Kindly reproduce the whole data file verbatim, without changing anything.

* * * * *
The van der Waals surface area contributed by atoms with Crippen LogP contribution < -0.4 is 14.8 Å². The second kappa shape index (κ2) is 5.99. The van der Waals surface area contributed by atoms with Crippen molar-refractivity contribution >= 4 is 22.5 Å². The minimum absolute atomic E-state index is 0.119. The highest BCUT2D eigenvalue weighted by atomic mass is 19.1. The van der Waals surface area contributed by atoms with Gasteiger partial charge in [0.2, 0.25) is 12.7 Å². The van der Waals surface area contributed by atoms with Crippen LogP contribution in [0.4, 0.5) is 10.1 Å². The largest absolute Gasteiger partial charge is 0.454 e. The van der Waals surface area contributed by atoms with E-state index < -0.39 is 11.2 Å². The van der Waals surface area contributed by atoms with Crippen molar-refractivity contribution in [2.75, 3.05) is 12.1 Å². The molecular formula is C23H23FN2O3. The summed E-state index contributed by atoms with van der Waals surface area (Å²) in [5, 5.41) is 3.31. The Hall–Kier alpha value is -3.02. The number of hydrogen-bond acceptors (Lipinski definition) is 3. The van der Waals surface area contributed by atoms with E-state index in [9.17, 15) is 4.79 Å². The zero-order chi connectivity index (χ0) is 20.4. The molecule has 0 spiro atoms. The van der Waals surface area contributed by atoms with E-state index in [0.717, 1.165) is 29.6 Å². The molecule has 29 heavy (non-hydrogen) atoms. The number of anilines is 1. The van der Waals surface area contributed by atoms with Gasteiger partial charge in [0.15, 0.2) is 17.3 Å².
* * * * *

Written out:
The van der Waals surface area contributed by atoms with Crippen LogP contribution < -0.4 is 14.8 Å². The second kappa shape index (κ2) is 5.99. The van der Waals surface area contributed by atoms with Crippen molar-refractivity contribution >= 4 is 22.5 Å². The minimum absolute atomic E-state index is 0.119. The highest BCUT2D eigenvalue weighted by atomic mass is 19.1. The van der Waals surface area contributed by atoms with Gasteiger partial charge in [0.2, 0.25) is 12.7 Å². The van der Waals surface area contributed by atoms with Crippen LogP contribution in [0.4, 0.5) is 10.1 Å². The largest absolute Gasteiger partial charge is 0.454 e. The van der Waals surface area contributed by atoms with E-state index < -0.39 is 11.2 Å². The van der Waals surface area contributed by atoms with Crippen molar-refractivity contribution in [2.75, 3.05) is 12.1 Å². The molecular formula is C23H23FN2O3. The summed E-state index contributed by atoms with van der Waals surface area (Å²) in [5, 5.41) is 3.31. The Hall–Kier alpha value is -3.02. The number of hydrogen-bond acceptors (Lipinski definition) is 3. The van der Waals surface area contributed by atoms with E-state index in [9.17, 15) is 4.79 Å². The zero-order chi connectivity index (χ0) is 20.4. The molecule has 0 spiro atoms. The van der Waals surface area contributed by atoms with E-state index in [0.717, 1.165) is 29.6 Å². The molecule has 29 heavy (non-hydrogen) atoms. The number of anilines is 1. The van der Waals surface area contributed by atoms with Gasteiger partial charge in [0.15, 0.2) is 17.3 Å².